Due to the income limitation, some contributors may not qualify to make a tax deductible contribution to a traditional IRA or any contribution to a Roth IRA; however, setting up a traditional IRA that is non-deductible would allow a contributor to convert to a Roth IRA in the future. If the laws remain unchanged in years to come, a contributor that is above the income limitation would be allowed to contribute to a traditional IRA that is non-deductible every year, then convert it to a Roth IRA.

An IRA can only be funded with cash or cash equivalents. Attempting to transfer any other type of asset into the IRA, such as collectibles (art, baseball cards and rare coins) and life insurance, is a prohibited transaction and disqualifies the fund from its beneficial tax treatment. Once a contribution is made to an IRA, the IRA owner can direct the institution that is holding the IRA to use the contribution to purchase most types of securities and investment products.

Although funds can be distributed from an IRA at any time, there are limited circumstances when money can be distributed or withdrawn from the account without penalties. In most situations, to avoid penalty, funds cannot be withdrawn before two circumstances exist: the contributor reaches 59 and a half years of age and a five year period has lapsed since the contribution was made. There are additional exceptions that apply to early withdrawals, such as disability, a distribution to a beneficiary after the contributor’s death and when the funds are used to buy, build or rebuild a first home.

IRAs can be included in several investment arrangements that may be used to achieve sufficient retirement resources. If you have any questions, please be sure to consult a financial professional for more information on IRA eligibility, conversions, contribution limits, when the funds must be used, and what type of IRA would best suit a particular financial profile.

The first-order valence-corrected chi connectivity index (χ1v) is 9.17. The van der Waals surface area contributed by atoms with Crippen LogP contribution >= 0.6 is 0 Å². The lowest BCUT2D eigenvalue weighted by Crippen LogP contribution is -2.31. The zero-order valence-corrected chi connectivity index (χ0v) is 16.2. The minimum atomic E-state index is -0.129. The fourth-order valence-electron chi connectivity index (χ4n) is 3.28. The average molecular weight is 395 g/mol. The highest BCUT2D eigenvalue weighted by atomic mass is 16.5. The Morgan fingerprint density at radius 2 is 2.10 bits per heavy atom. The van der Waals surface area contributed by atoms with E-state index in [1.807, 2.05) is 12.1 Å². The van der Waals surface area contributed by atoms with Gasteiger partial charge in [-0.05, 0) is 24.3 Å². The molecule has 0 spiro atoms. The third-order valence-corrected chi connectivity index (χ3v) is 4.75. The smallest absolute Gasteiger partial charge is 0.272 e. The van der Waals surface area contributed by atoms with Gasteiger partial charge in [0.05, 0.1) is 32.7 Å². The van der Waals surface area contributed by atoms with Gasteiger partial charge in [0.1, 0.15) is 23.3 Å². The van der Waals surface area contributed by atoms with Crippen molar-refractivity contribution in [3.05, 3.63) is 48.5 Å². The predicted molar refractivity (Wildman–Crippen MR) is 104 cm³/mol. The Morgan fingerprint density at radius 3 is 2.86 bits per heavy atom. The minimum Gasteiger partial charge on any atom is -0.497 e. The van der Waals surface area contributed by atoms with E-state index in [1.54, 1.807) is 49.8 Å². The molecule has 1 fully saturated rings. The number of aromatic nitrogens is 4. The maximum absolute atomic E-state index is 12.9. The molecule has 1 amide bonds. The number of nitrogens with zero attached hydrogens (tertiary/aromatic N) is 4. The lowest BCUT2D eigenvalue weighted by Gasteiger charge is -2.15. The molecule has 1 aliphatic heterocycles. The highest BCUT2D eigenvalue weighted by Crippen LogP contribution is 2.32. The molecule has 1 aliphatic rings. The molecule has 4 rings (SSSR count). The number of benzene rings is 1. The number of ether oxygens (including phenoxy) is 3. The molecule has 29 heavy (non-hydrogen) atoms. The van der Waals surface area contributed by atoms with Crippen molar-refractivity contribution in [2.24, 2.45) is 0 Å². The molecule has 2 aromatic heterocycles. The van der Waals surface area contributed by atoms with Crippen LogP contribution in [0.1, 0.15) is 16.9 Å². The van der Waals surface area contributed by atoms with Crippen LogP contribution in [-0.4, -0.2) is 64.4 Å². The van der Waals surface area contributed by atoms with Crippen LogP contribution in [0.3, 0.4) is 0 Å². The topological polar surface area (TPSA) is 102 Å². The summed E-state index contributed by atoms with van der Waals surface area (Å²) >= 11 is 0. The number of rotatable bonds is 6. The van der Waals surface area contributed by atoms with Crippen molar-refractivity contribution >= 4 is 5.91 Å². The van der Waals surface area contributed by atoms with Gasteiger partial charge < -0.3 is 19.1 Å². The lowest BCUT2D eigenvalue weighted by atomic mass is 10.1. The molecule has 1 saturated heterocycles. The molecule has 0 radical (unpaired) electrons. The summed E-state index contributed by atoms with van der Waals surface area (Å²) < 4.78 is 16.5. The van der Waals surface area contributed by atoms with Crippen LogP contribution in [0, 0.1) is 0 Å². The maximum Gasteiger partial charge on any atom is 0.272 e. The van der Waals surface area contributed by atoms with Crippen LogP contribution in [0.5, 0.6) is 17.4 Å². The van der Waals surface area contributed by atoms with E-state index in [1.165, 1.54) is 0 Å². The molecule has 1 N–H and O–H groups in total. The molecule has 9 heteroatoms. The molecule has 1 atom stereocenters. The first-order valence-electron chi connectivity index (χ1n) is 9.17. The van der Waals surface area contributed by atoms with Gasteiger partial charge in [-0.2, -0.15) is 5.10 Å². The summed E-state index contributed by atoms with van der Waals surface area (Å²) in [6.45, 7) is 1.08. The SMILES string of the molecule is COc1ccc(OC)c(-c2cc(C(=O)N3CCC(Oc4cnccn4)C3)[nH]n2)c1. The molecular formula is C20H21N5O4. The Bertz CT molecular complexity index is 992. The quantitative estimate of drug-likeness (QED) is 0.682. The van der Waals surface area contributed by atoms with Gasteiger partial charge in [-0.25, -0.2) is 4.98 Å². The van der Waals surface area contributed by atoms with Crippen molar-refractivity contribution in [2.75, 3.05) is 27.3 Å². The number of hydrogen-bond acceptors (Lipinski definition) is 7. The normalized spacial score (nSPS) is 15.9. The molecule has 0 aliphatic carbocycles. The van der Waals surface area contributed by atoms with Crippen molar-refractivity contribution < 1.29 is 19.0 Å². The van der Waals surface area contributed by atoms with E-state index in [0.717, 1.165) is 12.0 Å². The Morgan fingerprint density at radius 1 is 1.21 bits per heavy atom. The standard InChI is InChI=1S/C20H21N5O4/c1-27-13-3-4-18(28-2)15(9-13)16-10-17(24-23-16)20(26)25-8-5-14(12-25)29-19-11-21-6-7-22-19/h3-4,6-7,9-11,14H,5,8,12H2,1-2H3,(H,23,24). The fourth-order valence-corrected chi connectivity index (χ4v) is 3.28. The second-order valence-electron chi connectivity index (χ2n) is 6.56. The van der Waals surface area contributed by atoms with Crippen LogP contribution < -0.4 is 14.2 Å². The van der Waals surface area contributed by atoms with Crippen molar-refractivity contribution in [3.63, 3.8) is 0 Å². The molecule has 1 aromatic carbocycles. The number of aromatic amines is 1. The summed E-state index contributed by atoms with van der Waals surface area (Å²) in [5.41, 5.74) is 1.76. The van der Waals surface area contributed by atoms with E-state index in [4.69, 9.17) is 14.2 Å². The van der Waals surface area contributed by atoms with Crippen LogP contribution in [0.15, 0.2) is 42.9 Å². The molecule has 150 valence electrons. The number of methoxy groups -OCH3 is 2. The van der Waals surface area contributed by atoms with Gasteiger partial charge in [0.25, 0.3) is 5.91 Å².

Michigan Enacts E-mail and Text Message Prohibition while Driving. As of July 1st, there is a ban on sending, typing or receiving text messages or e-mails while driving (MCL 257.602b). A first offense is punishable by a $100.00 fine; a second or subsequent offense is punishable by a $200.00 fine. There are no points assessed to the driver’s record for violation of this statute.

Illinois Modifies the Process by which a Red-Light Camera Issues Tickets. Effective January 1, 2011, Public Act 96-1016 changes the use of red-light cameras that give tickets automatically as follows: (1) a law-enforcement officer must review and approve all determinations that a car committed a red-light camera violation; (2) additional fees cannot be charged to an alleged violator for exercising his or her right to an administrative hearing; (3) the motorist must be given at least 25 days after an administrative hearing to pay any penalties; (4) governments must produce a recorded image of a red-light camera violation and make the images available on the internet; and (5) a red-light violation cannot be given if the motorist moves past the stop line or cross walk and the vehicle comes to a complete stop, but does not enter the intersection.

Illinois Increases the Surviving Spouse Award in Probate. Public Act 96-968 increases the minimum surviving spouse award from $10,000.00 to $20,000.00 and increases the minimum award for a surviving minor child or an adult dependent child from $5,000.00 to $10,000.00 in estates in which the decedent passed after July 2, 2010.


I hope this issue of The Estate has been helpful. Please feel free to contact me with any questions or concerns, or to schedule a complimentary consultation. As a service to all current and prospective clients, I travel at no charge to all meetings and consultations throughout Michigan and Illinois. In addition, informational sessions regarding special needs planning and estate planning are provided free to groups of any size. Please let me know if there is any way I can help.